The cost of youth sports

Any truth?

My friend’s coworker has a kid who just finished his varsity hockey career at Penn State. He did the whole developmental bit, of course, from little kids all the way through AAA and eventually the USHL.

My friend asked his coworker—an accounting guy—if the money they spent was worth it. The coworker said the money they spent on his son’s youth hockey career was several thousand more than a free ride, out-of-state, to Penn State.

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Our granddaughter lives in Colorado and plays club soccer. She is now a senior in high school. Her club soccer fee is above the thousand dollar range. They have home and away uniforms and warmups, team bags etc. She has played on same team (u19)for 2 years. Fee is for one year. They play all over. Our daughter goes to many away games. We went to Vail for a tournament. No Motel 6’s in Vail. So yeah , club sports can be very expensive.

There is no truth to that. Billy Joel is not coming to Toledo.

My kids are musicians. When they were young, we were blown away by the amount our friends were spending on travel sports. As time progressed, we ended up spending a decent amount on local lessons, weekly travel from Columbus to Cleveland for lessons, national and international travel to competitions, new violins and bows, and a new piano and keyboard. Fortunately, this led to free tuition plus partial living expenses at Rice and 75% tuition at Cincinnati. That private school tuition made our experience profitable.


@Smithspike Same thing happened with my kid. Tier 1 travel hockey in the Seattle/Vancouver area plus multiple summer camps was costing about $6k - $10k a year. Moving to Juniors at age 16 would have cost even more.

But he was also a Presidential Scholar in a highly capable public school program. Scored a 99% percentile on the PSAT prep school admission test, attended the Pre-Prep Showcase in Salem, NH and was immediately recruited by New England junior boarding schools and prep schools. From age 13 on he boarded at elite schools and played hockey right on campus in first class facilities. He got about $40k a year in financial aid - costing me about $9k a year for everything - including hockey, baseball, room and board and a first class education. The prep hockey and academic experience catapulted him into a NESCAC Little Ivy school with about $45 a year in financial aid. In college they even provided his sticks (about $250 a pop). Everything came together. His athletic talent coupled with high achievement in academics was the key.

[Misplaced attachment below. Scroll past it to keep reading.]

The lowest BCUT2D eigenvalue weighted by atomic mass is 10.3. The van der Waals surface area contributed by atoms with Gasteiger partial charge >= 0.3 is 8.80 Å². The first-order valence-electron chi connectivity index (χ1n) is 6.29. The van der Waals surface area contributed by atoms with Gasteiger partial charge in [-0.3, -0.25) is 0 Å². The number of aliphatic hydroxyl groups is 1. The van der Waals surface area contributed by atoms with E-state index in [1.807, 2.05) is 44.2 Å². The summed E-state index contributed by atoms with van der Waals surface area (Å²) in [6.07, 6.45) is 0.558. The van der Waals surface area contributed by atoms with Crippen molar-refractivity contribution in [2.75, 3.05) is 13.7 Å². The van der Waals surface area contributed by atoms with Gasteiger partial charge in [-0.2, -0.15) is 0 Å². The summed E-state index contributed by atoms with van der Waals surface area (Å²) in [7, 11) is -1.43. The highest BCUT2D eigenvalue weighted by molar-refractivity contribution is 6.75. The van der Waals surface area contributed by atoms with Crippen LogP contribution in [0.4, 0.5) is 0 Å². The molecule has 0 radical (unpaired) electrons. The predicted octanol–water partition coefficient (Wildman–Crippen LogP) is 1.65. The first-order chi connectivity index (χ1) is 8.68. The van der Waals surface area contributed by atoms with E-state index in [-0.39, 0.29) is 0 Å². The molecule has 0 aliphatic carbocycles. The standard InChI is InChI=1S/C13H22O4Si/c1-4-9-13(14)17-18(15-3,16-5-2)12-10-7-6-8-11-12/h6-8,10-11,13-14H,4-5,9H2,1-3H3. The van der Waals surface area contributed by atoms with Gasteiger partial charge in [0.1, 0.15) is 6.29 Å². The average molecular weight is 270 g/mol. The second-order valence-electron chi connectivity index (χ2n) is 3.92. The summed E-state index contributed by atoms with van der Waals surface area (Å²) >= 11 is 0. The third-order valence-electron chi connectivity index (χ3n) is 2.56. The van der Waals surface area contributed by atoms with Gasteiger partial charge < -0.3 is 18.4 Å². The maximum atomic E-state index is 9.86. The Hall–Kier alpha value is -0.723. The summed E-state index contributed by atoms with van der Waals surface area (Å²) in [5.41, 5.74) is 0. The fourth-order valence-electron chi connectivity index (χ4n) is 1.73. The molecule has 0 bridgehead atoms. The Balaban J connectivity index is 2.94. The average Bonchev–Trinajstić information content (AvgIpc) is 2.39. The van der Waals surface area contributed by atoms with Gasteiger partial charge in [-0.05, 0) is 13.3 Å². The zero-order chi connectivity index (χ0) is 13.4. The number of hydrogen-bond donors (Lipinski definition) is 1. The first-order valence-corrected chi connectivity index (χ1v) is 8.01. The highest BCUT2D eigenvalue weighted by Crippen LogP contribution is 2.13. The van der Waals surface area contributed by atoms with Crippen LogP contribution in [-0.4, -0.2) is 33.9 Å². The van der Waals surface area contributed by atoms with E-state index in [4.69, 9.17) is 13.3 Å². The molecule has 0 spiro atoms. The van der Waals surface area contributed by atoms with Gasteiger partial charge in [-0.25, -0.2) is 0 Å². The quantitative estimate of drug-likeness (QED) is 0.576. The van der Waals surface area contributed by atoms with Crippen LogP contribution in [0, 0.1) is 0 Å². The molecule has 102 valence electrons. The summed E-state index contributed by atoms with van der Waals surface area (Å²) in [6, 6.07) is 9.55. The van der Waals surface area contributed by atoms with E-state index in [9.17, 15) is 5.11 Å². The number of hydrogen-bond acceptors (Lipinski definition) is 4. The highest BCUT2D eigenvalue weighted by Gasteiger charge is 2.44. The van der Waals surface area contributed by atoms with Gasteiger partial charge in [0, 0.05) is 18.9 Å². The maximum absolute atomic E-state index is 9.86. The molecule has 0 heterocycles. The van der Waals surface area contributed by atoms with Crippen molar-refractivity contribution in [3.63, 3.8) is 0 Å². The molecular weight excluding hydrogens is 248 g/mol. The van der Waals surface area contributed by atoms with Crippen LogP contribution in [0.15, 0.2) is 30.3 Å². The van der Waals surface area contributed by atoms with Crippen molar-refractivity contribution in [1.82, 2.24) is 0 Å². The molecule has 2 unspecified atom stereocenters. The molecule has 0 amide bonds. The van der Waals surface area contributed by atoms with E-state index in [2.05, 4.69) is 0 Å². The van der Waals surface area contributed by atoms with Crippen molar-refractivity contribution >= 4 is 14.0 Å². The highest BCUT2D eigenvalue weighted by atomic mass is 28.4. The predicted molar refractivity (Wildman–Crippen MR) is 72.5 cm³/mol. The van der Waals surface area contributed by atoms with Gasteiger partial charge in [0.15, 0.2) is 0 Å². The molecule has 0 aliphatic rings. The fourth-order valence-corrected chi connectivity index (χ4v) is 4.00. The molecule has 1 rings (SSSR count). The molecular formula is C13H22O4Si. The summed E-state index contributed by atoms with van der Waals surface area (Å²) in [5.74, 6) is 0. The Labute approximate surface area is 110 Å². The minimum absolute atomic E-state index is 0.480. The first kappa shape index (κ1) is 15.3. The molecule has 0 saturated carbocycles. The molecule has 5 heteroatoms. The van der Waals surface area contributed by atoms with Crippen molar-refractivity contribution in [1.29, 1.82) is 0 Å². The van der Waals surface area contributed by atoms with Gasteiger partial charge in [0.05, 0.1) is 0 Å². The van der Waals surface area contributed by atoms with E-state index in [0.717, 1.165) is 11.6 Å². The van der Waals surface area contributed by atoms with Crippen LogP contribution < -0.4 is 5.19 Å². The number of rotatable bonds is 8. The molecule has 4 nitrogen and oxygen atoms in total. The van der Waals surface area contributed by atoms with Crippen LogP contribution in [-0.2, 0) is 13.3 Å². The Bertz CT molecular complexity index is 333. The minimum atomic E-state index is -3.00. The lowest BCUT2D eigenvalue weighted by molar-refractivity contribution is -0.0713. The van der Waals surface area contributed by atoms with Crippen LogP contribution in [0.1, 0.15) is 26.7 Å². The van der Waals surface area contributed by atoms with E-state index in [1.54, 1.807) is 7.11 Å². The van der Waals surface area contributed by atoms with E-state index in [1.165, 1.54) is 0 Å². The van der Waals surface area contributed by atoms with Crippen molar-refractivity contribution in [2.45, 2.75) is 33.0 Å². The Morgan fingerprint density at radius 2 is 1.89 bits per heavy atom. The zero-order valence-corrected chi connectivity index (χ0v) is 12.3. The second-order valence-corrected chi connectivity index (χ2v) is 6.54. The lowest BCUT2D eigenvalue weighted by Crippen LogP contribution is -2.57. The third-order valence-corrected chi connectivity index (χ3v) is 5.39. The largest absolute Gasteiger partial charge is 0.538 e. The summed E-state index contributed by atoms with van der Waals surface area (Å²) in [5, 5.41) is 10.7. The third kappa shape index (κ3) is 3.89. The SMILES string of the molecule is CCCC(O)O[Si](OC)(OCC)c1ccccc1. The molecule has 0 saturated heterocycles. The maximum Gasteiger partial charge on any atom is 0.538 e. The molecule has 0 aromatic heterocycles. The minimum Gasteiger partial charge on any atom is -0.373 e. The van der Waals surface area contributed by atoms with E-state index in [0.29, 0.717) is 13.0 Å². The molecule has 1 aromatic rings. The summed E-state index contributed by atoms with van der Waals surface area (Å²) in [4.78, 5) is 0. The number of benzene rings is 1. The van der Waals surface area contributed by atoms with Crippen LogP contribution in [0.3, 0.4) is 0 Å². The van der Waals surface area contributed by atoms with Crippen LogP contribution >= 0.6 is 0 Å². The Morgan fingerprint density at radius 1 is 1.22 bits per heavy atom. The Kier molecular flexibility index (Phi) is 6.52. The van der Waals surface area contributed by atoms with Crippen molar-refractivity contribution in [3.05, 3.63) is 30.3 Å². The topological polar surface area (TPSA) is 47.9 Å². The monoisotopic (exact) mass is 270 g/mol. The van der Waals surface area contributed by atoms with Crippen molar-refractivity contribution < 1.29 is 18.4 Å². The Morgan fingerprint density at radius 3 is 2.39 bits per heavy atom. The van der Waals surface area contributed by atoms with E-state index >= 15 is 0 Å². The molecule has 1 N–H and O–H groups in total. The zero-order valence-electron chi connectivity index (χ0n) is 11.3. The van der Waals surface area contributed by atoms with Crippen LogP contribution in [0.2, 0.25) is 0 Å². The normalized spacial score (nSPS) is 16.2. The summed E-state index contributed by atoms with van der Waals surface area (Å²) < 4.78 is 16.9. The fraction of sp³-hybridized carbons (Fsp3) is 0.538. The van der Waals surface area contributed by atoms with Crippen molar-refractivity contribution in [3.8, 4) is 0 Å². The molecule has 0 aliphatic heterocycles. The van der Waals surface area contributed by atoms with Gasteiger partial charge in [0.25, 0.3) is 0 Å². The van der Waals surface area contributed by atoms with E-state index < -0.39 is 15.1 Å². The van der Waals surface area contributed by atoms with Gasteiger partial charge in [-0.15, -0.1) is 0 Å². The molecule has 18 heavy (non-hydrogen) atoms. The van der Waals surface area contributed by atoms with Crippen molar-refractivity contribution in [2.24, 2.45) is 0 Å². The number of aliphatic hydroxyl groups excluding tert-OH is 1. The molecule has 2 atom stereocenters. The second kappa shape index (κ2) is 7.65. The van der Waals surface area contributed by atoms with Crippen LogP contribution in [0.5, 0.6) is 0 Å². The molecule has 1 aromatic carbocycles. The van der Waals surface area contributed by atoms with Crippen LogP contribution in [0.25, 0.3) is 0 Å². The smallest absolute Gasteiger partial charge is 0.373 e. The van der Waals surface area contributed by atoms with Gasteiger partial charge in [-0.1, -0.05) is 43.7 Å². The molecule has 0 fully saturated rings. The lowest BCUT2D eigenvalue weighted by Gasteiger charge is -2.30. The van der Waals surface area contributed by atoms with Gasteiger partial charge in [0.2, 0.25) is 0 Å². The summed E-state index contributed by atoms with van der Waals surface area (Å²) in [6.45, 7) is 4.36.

Outstanding! Great combination of athletic skills and academic excellence. Congrats and great job, Dad.

My son played baseball and basketball from about age 6 through high school. Basketball is pretty cheap. Shorts, unis, lots of Nike’s. Baseball was a different animal. Because he could play multiple positions, he had 4 different A2000 Wilson gloves. About $200 a pop many years ago. He was primarily a catcher so to protect him, got him top line Wilson catchers gear. Did that more than a couple he grew. He played on an elite travel team with tournaments, including CABA World Series in Tulsa and Dublin, Oh (almost a home tourney). Also, tournaments in Chicago, St Louis,Columbus and places I have forgotten. He also played in a Michigan/Ohio and Mich/indiana AAU ball. Four games every weekend at home and on road. Bats started at about $50 and steadily increased to about $250 for a top line aluminum. Usually two a year. Cleats–top line Nike’s, of course–were replace about 2-3 times per season and a new pair for the world series events. And I would do it again in a heartbeat!
I have no grandsons and will not have any. But my three granddaughters are athletes. Two are gymnasts who practice five days/wk for four hours/day. The other one is a multi-sport kid. Her dad played soccer in college so she plays that and gymnastics. My daughter is a diplomat currently serving in Malaysia, but even there sports are a pretty big thing for kids. Great times as a dad and g-dad.


Thanks. Being realistic about possibilities and open to alternatives seemed to be the key. I agree with you that I’d do it again in a heartbeat!

My kid was being recruited by Brown and Holy Cross for hockey as a junior at Berkshire but tore his ACL during the first game as a senior and missed the entire season. He’d been an All Western New England second baseman and missed his senior season of baseball, as well. D1 recruiting stoped but he still had interest from a few elite academic D3 programs. Injuries - particularly in football, hockey and - for pitchers - in baseball are the unpredictable evils waiting out there to kill blossoming careers.

After deciding not to play one year of Junior Hockey without a college commitment, he chose Hamilton and played two years of hockey before dropping out of the program and concentrating on academics and baseball. He had a career year as a Senior - hitting .304 and graduated with honors in Econ and a minor in jurisprudence.

After picking up a law degree at UChicago, he’s now working in the world of high tech finance in San Francisco now and playing hockey in the proverbial “beer leagues” out there.

Adaptability and flexibility are key.


Not exactly on topic, but IMG Academy was just sold for $1.5 billion.

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Sorry, $1.25 Billion.

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Heck, what’s a quarter billion here or there?

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Yep. Saw that. Kind of blew me away! Are they selling the kids they develop to Alabama and LSU? Lol


As the late Senator Everett Dirksen used to say about the federal budget, “A billion here, a billion there, pretty soon you’re talking real money.”